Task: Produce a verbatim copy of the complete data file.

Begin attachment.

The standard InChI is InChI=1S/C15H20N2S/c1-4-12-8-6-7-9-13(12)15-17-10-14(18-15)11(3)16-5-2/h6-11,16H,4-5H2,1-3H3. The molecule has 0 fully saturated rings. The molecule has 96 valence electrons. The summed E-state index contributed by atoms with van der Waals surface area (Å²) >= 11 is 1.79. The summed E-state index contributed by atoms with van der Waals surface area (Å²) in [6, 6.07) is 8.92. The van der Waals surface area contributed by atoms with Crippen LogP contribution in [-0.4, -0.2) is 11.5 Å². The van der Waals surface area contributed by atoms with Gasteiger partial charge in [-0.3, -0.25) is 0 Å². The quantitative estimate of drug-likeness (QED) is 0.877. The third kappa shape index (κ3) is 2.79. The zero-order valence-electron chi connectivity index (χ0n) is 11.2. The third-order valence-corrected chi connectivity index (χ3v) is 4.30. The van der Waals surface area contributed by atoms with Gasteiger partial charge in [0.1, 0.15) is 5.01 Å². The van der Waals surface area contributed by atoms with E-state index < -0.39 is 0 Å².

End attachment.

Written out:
The standard InChI is InChI=1S/C15H20N2S/c1-4-12-8-6-7-9-13(12)15-17-10-14(18-15)11(3)16-5-2/h6-11,16H,4-5H2,1-3H3. The molecule has 0 fully saturated rings. The molecule has 96 valence electrons. The summed E-state index contributed by atoms with van der Waals surface area (Å²) >= 11 is 1.79. The summed E-state index contributed by atoms with van der Waals surface area (Å²) in [6, 6.07) is 8.92. The van der Waals surface area contributed by atoms with Crippen LogP contribution in [-0.4, -0.2) is 11.5 Å². The van der Waals surface area contributed by atoms with Gasteiger partial charge in [-0.3, -0.25) is 0 Å². The quantitative estimate of drug-likeness (QED) is 0.877. The third kappa shape index (κ3) is 2.79. The zero-order valence-electron chi connectivity index (χ0n) is 11.2. The third-order valence-corrected chi connectivity index (χ3v) is 4.30. The van der Waals surface area contributed by atoms with Gasteiger partial charge in [0.1, 0.15) is 5.01 Å². The van der Waals surface area contributed by atoms with E-state index < -0.39 is 0 Å².